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|Title: ||Regionalization of security and the reconstruction of a region : the Southern African Development Community's (SADC) critical and ironic security dynamics|
|Authors: ||Mokhawa, Gladys|
|Supervisors: ||Taylor, Ian|
|Issue Date: ||2011|
|Abstract: ||This thesis’ central aim is to rethink regional security cooperation in southern Africa by
transcending the geopolitics that has been characteristic to the region. The constructivist
inspired regional security complex theory is thus preferred as an analytic device through
which a non-statist understanding of security within the region could be conceived.
Furthermore to understand how the Southern African Development Community (SADC)
is involved in the (re)construction of the region, the region building approach is adopted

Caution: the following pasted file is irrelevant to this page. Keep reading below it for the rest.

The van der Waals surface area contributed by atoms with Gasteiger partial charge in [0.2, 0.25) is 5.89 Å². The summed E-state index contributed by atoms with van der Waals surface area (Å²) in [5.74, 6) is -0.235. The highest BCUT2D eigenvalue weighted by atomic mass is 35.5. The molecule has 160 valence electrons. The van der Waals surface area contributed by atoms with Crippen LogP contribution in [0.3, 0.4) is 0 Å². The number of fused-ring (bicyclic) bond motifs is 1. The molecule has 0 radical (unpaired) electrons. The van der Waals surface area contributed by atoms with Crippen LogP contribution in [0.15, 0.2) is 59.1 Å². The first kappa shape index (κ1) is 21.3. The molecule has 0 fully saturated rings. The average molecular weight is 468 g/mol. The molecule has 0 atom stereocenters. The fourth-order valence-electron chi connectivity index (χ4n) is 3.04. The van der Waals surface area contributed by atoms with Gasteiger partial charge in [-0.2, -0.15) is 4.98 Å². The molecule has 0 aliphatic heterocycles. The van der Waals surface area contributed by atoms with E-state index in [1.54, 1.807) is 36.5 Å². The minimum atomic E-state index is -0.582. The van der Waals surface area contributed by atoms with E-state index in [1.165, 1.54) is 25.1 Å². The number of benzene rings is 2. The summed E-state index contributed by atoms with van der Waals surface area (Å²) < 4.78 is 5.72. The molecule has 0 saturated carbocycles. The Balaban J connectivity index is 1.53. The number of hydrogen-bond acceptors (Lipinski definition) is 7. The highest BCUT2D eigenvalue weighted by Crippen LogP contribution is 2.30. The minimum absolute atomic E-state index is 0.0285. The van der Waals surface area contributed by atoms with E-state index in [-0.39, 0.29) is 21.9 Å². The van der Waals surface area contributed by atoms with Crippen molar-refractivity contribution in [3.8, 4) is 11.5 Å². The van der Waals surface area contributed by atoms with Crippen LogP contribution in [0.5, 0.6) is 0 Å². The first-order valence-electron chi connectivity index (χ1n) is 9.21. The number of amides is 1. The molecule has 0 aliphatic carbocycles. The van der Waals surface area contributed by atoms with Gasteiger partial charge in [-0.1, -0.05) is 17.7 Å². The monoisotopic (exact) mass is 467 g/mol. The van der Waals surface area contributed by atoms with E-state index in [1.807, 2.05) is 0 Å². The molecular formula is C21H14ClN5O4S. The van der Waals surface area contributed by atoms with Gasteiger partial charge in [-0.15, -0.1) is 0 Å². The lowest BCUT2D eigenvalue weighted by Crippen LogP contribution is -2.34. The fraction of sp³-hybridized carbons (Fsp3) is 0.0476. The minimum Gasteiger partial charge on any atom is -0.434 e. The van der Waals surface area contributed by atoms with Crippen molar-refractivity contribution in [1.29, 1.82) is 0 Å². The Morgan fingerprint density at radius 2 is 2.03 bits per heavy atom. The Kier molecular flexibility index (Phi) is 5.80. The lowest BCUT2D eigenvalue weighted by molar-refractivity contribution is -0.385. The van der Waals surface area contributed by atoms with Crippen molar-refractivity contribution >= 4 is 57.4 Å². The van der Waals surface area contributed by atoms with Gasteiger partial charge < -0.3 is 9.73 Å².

although the thesis is mindful of the fact that this approach is relevant to regions that
have high levels of regionality. Comprehension of the regional security cooperation could
not be possible without deconstructing the taken-for-granted understanding of regional
security cooperation. To this end, post-modern and post-structuralists traditions become
sites in which the altered and reformulations of regional security cooperation can be
imagined with the hope of re-imagining new interpretations of regional security politics.
Thus, linguistically inspired methodology and methods are embraced in order to unmask
the taken for granted understandings and transform them into objects of discussion and
criticism. Therefore, SADC’s critical and ironic security dynamics are considered within
the post-modern tradition without necessarily engaging in the aesthetics of this tradition.
Zimbabwe as a case illuminates the limits of modernistic understanding of regional
security cooperation. The thesis concludes by proposing regionalist understanding of
security alternatives that are based on integrated analysis of security threats and
preventative approach to responses.|
|Publisher: ||University of St Andrews|
|Appears in Collections:||International Relations Theses|
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